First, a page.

How Collaboration & Alignment Alleviate Event Marketing Challenges

Published: November 4, 2020

Digital events have taken precedent in modern B2B marketing, with many organizations turning to virtual platforms to engage their prospects, buyers and partners. Social distancing and the pandemic have only accelerated this.

With events shifting to a strictly digital format, marketers are scrambling to create experiences their target audiences will appreciate. However, the teams running these events often find themselves working against one another, creating a divide brought on by a bevy of smaller hindrances.

Demand Gen Report recently had the opportunity to sit down with Brian Gates, SVP of Marketing & Strategy at RainFocus, an event marketing platform, to discuss the importance of collaboration and communication between teams for success.

In the first of a three-part blog series, Gates shares the three key pitfalls for event marketers to avoid:

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  • Unfocused processes and miscommunication leading to wasted data;
  • Misaligned priorities among internal teams; and
  • Misunderstanding the value of an event and falling short of ROI expectations.

Divided Attention Leads To Lost Data

According to Gates, events are a valuable source of behavioral data that could be used to improve a company’s ROI and marketing performance, but is often a missed opportunity due to a lack of workplace collaboration.

He explained that people who attend an event are considered valuable leads because they are willing to spend time attending your webinar, panel discussion or livestream, and that marketers should be immediately placing those attendees into their funnel. However, since marketing teams are not mapping these attendees under the same set of requirements as sales, the behavioral data becomes useless and nothing is gained.

“The mapping of event behavior to the digital marketing funnel is an activity that neither team works on collaboratively,” Gates explained. “The result is that a pool of valuable behavioral event data gets thrown over the wall without a plan on how to use it or identifying what is valuable. All too often, attendees are dropped into a generic awareness campaign that generates super-low conversion rates because they have already progressed well beyond that phase.”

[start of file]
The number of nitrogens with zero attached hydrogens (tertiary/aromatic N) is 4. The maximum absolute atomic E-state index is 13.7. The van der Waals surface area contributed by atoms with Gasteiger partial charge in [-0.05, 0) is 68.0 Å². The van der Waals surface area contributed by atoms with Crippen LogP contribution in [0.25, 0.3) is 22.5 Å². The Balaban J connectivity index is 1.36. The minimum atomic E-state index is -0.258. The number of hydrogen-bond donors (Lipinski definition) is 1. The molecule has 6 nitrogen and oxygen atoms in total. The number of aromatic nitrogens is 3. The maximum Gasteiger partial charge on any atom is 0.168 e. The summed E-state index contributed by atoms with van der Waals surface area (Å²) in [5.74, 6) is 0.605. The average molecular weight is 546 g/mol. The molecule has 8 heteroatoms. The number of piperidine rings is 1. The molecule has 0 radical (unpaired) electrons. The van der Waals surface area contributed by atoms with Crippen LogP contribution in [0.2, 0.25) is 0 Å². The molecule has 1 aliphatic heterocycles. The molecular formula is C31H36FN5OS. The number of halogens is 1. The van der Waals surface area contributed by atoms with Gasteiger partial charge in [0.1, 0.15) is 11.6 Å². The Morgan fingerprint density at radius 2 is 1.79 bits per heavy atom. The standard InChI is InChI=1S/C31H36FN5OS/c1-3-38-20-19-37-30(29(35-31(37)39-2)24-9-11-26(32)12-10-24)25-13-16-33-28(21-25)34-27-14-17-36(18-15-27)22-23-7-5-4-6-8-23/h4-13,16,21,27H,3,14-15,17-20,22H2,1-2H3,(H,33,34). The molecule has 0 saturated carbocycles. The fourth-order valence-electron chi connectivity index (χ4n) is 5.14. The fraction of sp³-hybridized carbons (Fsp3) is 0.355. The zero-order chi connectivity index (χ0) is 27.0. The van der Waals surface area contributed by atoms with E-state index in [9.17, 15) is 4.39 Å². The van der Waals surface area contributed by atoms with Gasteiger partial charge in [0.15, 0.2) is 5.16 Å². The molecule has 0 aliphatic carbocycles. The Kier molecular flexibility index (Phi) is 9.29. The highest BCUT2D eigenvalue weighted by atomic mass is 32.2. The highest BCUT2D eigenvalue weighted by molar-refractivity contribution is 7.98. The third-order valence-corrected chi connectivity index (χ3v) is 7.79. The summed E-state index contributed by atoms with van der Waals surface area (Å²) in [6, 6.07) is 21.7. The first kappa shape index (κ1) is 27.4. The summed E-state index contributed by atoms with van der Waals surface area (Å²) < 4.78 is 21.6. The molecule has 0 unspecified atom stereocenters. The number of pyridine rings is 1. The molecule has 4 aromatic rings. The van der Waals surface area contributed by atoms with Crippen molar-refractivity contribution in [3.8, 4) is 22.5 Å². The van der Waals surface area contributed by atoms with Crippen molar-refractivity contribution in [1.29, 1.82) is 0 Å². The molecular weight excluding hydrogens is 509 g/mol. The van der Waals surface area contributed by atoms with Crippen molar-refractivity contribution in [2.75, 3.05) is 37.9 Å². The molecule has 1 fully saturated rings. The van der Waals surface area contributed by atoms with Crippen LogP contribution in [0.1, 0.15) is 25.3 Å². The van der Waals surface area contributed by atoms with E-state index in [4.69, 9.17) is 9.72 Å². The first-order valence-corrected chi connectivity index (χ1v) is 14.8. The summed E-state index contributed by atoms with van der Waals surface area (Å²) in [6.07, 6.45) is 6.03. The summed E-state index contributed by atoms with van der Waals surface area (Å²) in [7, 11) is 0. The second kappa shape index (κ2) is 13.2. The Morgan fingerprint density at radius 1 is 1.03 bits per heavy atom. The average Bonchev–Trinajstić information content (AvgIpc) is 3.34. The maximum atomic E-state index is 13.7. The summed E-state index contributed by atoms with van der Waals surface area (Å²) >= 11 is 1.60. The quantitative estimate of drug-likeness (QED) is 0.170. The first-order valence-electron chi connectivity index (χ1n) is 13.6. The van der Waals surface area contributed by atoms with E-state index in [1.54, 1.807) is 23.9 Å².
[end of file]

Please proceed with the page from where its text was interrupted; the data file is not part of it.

To avoid this, marketing, sales and demand generation teams must collaborate at all stages of the event’s creation, pre-determining which attendees are in their ICP, who is active in the buying market, etc. Collaboration prevents misunderstanding and precise data usage, allowing future marketing campaigns to perform better.

Plan & Coordinate The Event With Purpose

To ensure an event marketing strategy is successful, all members of the team must focus on the same priorities.

Gates explained that event planning, management and coordination requires multiple parties to work together, but that often these parties are not working toward a unified goal. Event teams put in their part of the work to help create and operate the event, but do not do so with the mindset of serving the company’s overarching needs.

“Ensuring attendees have a smooth, effortless experience with a positive sentiment is of the utmost importance and legacy event technologies require excessive effort/cost to do this,” said Gates. “Event teams often prioritize efficiency over the efficacy and delay understanding event performance until weeks or months after the event has concluded.”

By keeping multiple teams aligned with a unified mindset and end goal, the event is designed with not only efficiency, but purpose. Understanding the purpose of the event ensures that the fostering of new leads, buyer education and increasing brand presence will be more efficient and ultimately improve marketing performance.

Understand The Quantifiable, Long-Term Value

In addition, event marketers often find themselves not harnessing the potential benefits and value of their events.

Event marketers can get caught up in the number of session registrants and the price for entry to the event, but they do not think about how it can benefit their marketing strategies in the long run. According to Gates, there are three major factors that contribute to events falling short:

  • No alignment with campaigns: Gates explained that event marketers plan their events completely outside their broader campaigns, which results in post-event efforts and spending with unclear objectives;
  • Insufficient data/inability to optimize data: Companies with disconnected meetings and events make it challenging to analyze their year-over-year or cross-event data, which results in difficulties engaging prospects and driving pipeline; and
  • Lost opportunities: Event teams focused solely on reg numbers cannot have a real-time view of what is happening at their events or make recommendations, which means they are ultimately not using their event for future success.

“All of these activities lead to the final issue of not understanding the quantifiable value of an event,” Gates stated. “Events consume a massive amount of the annual marketing budget but placing a number on the return is dark art or a fool’s errand.”

Aligning an event with the goals of a company’s marketing campaign, analyzing event data to inform their strategies and having a real-time view of potential opportunities from events are the best way to generate ROI. Event marketers need to think about not just how to make an event successful, but also how the event can make them successful.

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